a legislative document)
  • In practice, they influence the formulation of
    national support schemes -gt deter FITs and thus
    small investors and SMEs, the most motivated
    group so far and favouring decentralised
    transition

57
EU falling behind on renewables and climate
action?
  • Europe has played a big role in promoting
    renewable power until 2010, building up the first
    renewable energy industry
  • But COM unable (unwilling?) to build a truly
    European RP sector, preferring liberalisation
  • Since 2010, resistance from fossil/nuclear
    incumbents slows deployment dynamic
  • COM accepted their claims that renewables are
    competitive already and that high costs of
    support endangers EU competitiveness

58
EU now falling behind on renewables and climate
action (2)
  • That is likely result of the 2014 COM guidelines
    on state aid to energy
  • Renewable power now does better in high-growth
    developing countries without entrenched
    fossil/nuclear incumbents and without an
    Emissions Trading System (which in the EU
    practically ignores climate costs lately
    5-10/t of CO2 instead of about 80 UBA
    estimate 2012, Alberici et al., 2014.

59
WWF/Lichtblick (2015) Megatrends der  globalen
Energiewende,http//www.energiewendebeschleunigen
.de/fileadmin/fm-wwf/lichtblick/Megatrends-der-glo
balen-Energiewende.pdf  
60
Current policy intensifying upcoming shocks?
  • The likely result of EU slowdown for RP and its
    protection of fossil power
  • Higher impact on climate more costs borne by
    future generations (Stern report)
  • EU may lose /has lost its leadership in RP
    industry - China and other regions caught up
  • Even bigger shock likely to hit EUs big
    utilities once cheapercleanersimpler sources
    defeat utilities efforts at holding them at
    bay. Will incumbents survive that?

61
Merit order effects explained by sfv
(Solarenergieförderverein)
  • The following slides (62 to 73) are taken from a
    presentation by SFV (updated versions can be
    found on its homepage www.sfv.de)

62
How wind-generated electricity reduces the price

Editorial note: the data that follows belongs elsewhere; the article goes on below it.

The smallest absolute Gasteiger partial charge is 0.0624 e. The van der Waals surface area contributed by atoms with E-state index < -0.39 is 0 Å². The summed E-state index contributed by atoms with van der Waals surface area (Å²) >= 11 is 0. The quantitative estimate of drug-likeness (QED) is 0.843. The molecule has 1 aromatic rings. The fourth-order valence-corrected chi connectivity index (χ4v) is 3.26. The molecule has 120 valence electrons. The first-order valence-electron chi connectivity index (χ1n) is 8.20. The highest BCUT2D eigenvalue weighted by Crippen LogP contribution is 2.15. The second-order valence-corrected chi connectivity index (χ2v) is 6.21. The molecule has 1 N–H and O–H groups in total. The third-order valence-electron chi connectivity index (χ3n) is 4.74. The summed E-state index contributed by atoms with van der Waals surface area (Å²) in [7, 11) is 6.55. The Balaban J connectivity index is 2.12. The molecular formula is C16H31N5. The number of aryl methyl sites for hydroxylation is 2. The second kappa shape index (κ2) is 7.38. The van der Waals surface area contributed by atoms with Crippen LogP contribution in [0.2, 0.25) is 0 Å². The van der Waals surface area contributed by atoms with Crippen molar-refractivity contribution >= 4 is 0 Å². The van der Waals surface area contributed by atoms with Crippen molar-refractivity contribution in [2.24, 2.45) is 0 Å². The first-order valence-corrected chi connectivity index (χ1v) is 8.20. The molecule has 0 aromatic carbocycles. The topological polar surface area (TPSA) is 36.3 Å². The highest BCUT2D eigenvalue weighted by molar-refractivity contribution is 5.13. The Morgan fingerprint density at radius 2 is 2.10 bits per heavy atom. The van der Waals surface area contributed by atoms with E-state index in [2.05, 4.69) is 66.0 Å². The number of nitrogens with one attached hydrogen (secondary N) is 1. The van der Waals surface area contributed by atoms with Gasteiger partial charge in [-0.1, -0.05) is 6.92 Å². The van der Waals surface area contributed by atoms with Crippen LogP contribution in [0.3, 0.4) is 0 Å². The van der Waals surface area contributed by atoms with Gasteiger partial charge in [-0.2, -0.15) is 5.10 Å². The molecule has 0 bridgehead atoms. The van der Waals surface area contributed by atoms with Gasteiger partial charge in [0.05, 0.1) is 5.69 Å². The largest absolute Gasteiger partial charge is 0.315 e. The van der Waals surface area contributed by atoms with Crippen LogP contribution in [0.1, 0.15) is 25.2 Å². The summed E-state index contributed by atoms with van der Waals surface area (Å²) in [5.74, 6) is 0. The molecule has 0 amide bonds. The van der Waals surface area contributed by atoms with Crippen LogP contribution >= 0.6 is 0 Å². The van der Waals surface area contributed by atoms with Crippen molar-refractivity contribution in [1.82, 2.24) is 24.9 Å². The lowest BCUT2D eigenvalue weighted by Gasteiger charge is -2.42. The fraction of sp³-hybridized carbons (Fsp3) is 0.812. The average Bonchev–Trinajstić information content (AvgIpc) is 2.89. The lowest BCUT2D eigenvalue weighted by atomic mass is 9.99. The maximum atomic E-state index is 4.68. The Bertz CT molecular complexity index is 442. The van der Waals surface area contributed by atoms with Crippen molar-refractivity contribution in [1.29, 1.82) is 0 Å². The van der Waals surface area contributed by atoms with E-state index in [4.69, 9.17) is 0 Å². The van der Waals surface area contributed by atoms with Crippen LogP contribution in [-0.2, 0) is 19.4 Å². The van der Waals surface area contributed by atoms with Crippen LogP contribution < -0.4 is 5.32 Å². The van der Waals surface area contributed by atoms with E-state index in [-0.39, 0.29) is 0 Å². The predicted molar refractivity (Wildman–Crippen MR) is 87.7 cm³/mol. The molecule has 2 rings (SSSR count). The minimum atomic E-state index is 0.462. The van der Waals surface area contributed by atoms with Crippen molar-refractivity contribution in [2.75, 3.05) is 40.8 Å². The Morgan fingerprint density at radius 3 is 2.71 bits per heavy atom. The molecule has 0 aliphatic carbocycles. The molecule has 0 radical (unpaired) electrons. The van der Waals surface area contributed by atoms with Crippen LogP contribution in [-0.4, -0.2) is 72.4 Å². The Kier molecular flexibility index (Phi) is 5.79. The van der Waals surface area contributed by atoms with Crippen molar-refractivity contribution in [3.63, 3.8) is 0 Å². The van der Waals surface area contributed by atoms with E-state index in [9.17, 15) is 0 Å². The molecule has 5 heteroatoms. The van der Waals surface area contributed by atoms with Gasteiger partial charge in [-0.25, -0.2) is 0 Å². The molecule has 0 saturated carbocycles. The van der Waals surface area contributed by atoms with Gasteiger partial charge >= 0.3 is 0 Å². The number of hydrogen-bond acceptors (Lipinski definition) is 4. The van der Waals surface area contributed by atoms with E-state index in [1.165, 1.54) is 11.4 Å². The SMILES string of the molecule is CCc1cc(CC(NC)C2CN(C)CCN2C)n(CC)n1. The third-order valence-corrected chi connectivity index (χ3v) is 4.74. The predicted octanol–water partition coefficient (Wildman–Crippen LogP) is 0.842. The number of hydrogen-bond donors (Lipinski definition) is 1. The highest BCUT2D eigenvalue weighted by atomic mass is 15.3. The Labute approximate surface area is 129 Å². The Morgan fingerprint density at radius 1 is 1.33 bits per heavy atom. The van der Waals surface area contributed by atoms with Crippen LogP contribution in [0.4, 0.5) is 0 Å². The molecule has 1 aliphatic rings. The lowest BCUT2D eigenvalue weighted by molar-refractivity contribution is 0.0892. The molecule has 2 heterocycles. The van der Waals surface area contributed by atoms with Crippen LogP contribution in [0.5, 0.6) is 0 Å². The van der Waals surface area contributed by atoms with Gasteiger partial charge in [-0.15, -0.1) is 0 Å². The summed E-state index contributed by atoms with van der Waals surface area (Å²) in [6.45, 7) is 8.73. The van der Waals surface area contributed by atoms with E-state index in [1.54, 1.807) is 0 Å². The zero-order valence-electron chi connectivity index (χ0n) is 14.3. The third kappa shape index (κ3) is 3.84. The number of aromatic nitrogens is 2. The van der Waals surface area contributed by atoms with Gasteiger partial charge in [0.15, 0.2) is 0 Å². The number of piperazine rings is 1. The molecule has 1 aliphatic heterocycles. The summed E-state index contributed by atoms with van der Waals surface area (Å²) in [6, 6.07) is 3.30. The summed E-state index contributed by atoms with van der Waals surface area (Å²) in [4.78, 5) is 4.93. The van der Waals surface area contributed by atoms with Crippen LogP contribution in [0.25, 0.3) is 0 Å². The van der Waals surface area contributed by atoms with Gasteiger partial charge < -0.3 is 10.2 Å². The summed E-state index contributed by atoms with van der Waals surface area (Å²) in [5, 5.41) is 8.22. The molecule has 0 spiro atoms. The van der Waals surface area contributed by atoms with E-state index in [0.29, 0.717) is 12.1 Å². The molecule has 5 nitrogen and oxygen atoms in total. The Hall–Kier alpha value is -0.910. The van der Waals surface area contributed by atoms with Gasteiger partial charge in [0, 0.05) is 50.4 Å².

of power at the electricity exchange
Es gibt im Binnenland viel mehr Flächen für die
Windenergie als notwendig!
62
63
32 cent
Price per kWh
Different generators have different costs, are
dispatched in merit order (lowest cost first)
until demand is satisfied. Red line shows where
demand is cut off
27 cent
18 cent
11 cent
4 cent
3,5 cent
3 cent
Volume of electricity generated
Demand
63
64
Not sold
Price
18 cent
volume
demand
64
65
Price
Price of the electricity exchange applies to all
18
Profit 15 cent
3 cent
volume
Demand
65
66
Price
18 cent
Profits of onventional electricity generators
z.B. für Atom- kraftwerk
Price bids of generators
volume
Demand
66
67
Preis
Purchasing price of suppliers
Strom-menge
Nachfrage
67
68
Wind power fed into grid reduces demand for
conventional electricity
price
18
Profits of conventi-onal generators
volume
demand
Wind power
68
69
price
What has to be paid for wind power?
18
Feed-in tariff
4
volume
Demand
Wind power
69
70
price
18
Feed-in tariff
Plus cost for wind power
4
Purchasing price for conv. electricity
volume
Demand
Wind- power
70
71
price
18
Savings from wind power lower profits of
conventional generators
Feed-in tariff
Plus costs for wind power
4
Purchasing price of convent. plectr.
volume
Wind power
Demand
71
72
Savings due to wind power
price
18
Savings of suppliers lost profits for
conven-tional generators
Cost of wind power
4
price conventional gen.
volume
Wind power
Demand
72
73
Result Conventional generators do not like wind
generators
73
74
Main references
  • Jacobsson and Lauber (2006) on Germany The
    politics and policy of energy system
    transformation, Energy Policy 343, 256-276
  • Lauber and Jacobsson (2015) on Germany The
    politics and economics of constructing,
    contesting and restricting socio-political space
    for renewables, Environmental Innovation and
    Societal Transitions, in press.
  • Lauber and Schenner (2011) on EU The struggle
    over support schemes for renewable electricity in
    the EU, Environmental Politics 204, 508-527.
  • Lauber (2012) on UK-Germany comparison Wind
    Power Policy in Germany and the UK, in Szarka et
    al., Learning from Wind Power, Basingstoke
    Palgrave Macmillan.